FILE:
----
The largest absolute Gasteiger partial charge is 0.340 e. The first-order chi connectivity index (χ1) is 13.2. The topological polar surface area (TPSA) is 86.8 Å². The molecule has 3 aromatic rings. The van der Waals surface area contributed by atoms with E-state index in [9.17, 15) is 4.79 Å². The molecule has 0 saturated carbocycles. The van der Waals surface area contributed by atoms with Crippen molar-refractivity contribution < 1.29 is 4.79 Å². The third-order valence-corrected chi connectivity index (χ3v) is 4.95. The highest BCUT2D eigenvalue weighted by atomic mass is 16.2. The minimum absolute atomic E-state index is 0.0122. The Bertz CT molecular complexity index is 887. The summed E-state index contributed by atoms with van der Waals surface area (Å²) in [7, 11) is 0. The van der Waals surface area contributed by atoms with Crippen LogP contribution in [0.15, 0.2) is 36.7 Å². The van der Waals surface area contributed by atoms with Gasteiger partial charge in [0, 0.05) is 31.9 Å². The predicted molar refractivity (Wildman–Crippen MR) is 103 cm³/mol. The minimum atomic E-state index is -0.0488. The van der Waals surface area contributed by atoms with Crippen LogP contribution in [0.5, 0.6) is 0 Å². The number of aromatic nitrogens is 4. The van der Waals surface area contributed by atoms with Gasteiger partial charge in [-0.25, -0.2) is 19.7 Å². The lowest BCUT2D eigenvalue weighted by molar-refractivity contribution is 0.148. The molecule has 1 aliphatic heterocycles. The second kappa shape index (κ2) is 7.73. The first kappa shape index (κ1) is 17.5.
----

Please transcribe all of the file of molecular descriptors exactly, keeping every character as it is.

The largest absolute Gasteiger partial charge is 0.340 e. The first-order chi connectivity index (χ1) is 13.2. The topological polar surface area (TPSA) is 86.8 Å². The molecule has 3 aromatic rings. The van der Waals surface area contributed by atoms with E-state index in [9.17, 15) is 4.79 Å². The molecule has 0 saturated carbocycles. The van der Waals surface area contributed by atoms with Crippen molar-refractivity contribution < 1.29 is 4.79 Å². The third-order valence-corrected chi connectivity index (χ3v) is 4.95. The highest BCUT2D eigenvalue weighted by atomic mass is 16.2. The minimum absolute atomic E-state index is 0.0122. The Bertz CT molecular complexity index is 887. The summed E-state index contributed by atoms with van der Waals surface area (Å²) in [7, 11) is 0. The van der Waals surface area contributed by atoms with Crippen LogP contribution in [0.15, 0.2) is 36.7 Å². The van der Waals surface area contributed by atoms with Gasteiger partial charge in [0, 0.05) is 31.9 Å². The predicted molar refractivity (Wildman–Crippen MR) is 103 cm³/mol. The minimum atomic E-state index is -0.0488. The van der Waals surface area contributed by atoms with Crippen LogP contribution in [0.5, 0.6) is 0 Å². The number of aromatic nitrogens is 4. The van der Waals surface area contributed by atoms with Gasteiger partial charge in [-0.25, -0.2) is 19.7 Å². The lowest BCUT2D eigenvalue weighted by molar-refractivity contribution is 0.148. The molecule has 1 aliphatic heterocycles. The second kappa shape index (κ2) is 7.73. The first kappa shape index (κ1) is 17.5.